Sal Montes is quite clear about what Fender is aiming for: “We want to be the center of excellence in small batch production and customized guitars,” he says of the Corona, California, production facility.
Montes, vice president of manufacturing operations at the most recognizable guitar brand in the world, says the company is in the middle of a cultural and production transformation that they’re looking at not in terms of years but in terms of its legacy potential. “Our big challenge is to sustain that change,” Montes says. “This transformation will be residing here as a commitment to becoming a perpetual training organization.”
Montes came to Fender Musical Instruments Corporation after eighteen years in aerospace engineering, accruing extensive operations and management experience at Bombardier, Honeywell Aerospace, and General Electric Aircraft Engines. It may be a coincidence that one of Fender’s latest limited-edition guitars, the Parallel Universe Series Meteora, more closely resembles a sleek, otherworldly aircraft, but Montes says his experience definitely carried over in a few unique ways applicable to musical instruments. “I brought a quality-culture mind-set to Fender that we see in both industries,” he says. “We may think that it’s even more important on a plane because there are lives involved, but in the musical instrument industry, it’s critical at the same level.”
For Fender’s Corona facility, Montes and his team are focused on transitioning the culture away from a volume mind-set into one of dedication to quality. “We’re the best of the best at making guitars,” he explains, “but having the ability to move back and forth in small custom batches: that’s what we’re working toward now.”
“We’re seeing that the customer wants custom guitars. They don’t want a guitar that anyone else has.”
The focus on quality means that if three defects show up in a row on the factory line, the line closes down until a solution is found. That simply is not the case in an industry that is often so volume-driven. “We’re seeing that the customer wants custom guitars. They don’t want a guitar that anyone else has,” Montes says. He believes that Fender CEO Andy Mooney’s focus on Corona’s small-batch quality production is a winning plan, and aerospace’s rigid focus on safety makes this quality approach one Montes is well-versed in.
Montes’s background is also applicable in helping to create a perpetual-training organization. “We want to make sure we have the proper certifications and do a good job of keeping our talent and training organized,” he says. “What is critical for us in that training is to keep creating and developing problem solvers at every level of the organization.” To do this, every employee should be able to not only recognize a potential problem, but also use specific methodology to solve it.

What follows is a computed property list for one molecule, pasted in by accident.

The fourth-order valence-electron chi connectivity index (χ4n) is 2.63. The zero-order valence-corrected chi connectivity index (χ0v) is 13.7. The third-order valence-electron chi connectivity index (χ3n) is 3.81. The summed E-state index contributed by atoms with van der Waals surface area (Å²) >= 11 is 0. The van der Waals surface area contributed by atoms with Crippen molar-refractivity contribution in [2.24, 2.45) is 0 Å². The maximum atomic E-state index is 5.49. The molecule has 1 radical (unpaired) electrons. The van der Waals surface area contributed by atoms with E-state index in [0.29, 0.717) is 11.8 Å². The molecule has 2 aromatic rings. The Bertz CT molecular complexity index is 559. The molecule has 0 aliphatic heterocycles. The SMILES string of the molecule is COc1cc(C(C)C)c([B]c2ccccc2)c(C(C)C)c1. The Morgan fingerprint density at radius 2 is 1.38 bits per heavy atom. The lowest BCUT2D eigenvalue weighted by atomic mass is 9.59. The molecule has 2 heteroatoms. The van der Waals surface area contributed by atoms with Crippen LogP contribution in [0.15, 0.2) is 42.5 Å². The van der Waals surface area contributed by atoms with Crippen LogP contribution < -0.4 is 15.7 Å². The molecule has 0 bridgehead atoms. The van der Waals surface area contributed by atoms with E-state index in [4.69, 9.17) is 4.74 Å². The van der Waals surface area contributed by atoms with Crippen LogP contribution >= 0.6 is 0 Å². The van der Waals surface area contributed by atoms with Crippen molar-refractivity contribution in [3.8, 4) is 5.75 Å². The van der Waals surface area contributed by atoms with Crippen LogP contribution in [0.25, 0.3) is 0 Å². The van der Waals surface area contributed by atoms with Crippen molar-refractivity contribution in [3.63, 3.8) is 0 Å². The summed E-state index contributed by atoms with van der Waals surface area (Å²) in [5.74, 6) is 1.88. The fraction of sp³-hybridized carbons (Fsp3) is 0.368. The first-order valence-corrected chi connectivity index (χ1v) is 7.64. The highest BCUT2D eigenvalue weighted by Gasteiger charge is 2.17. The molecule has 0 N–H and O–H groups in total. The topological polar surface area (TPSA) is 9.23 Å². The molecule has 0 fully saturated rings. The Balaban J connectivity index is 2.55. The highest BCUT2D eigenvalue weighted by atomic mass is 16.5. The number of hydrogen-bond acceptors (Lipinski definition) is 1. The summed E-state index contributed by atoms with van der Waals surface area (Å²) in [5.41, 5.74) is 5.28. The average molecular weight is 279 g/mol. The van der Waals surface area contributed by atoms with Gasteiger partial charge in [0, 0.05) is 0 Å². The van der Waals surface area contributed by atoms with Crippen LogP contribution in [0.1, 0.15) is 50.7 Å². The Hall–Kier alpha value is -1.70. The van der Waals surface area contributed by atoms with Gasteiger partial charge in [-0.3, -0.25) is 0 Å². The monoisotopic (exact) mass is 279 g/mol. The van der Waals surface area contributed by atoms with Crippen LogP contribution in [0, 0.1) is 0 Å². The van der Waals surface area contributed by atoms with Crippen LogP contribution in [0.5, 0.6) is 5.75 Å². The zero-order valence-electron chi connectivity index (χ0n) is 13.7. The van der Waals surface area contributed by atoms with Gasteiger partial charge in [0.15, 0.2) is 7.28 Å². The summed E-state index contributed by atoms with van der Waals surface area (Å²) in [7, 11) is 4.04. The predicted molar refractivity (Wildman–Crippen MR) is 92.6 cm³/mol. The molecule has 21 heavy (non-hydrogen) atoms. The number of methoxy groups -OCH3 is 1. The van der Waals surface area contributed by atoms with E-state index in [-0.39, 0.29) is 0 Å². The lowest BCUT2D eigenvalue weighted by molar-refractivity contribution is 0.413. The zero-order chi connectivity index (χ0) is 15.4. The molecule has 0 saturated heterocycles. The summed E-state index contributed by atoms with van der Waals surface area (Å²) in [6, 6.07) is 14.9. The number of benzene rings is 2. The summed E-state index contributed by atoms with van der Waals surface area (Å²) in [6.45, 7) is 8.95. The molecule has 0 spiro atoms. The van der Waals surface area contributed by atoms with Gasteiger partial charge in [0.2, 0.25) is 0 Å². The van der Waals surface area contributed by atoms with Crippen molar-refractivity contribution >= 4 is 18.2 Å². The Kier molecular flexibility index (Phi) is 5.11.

Fender’s transformation also includes working to define pre-control leading indicators instead of lagging indicators. “After you produce something, you measure your quality yield,” Montes says. “We want to do the opposite: We want to know what is going to go wrong before we produce—then, we can control that variable in order to ensure that our yield will meet expectations.”
While Corona’s efforts towards a transformation may seem like a tall order, Montes says that Fender’s inherent familial culture lends well to the task at hand. “You can’t imagine the pride here,” Montes says. “I joke that we don’t need a quality department, because that’s just our employees.”
He also notes that, unlike most industries, his factory makes dreams come true. “Leo Fender believed that artists are angels and his mission was to give them wings,” Montes says. “I always try and remember that.”
Sobre Su Familia
“Music is about family” is more than a motto for Sal Montes. Music helped him figure out where he belonged early in his life. “I wasn’t very sporty,” he recalls. “My parents tried to get me to play soccer, but I was following ants instead of following the ball.” Once he started taking guitar lessons at age ten, he realized he had found a calling.
He met his wife while playing his own Fender guitar in a wedding band. The band started doing so well he actually considered leaving his job to gig full-time. But when thinking about starting a family with his wife, Montes decided it made more sense to raise a family from home than from the stage. “When I was contacted by Fender in 2017, I thought it was an amazing opportunity to bridge my operational side and my love of music,” he says.
He and his wife continue to make music together today in a Latin-influenced band that plays Fender’s quarterly employee gatherings. “My wife reminds me of my love of music every single day,” Montes says. “She says I can’t ever leave Fender because it’s the perfect job for me.”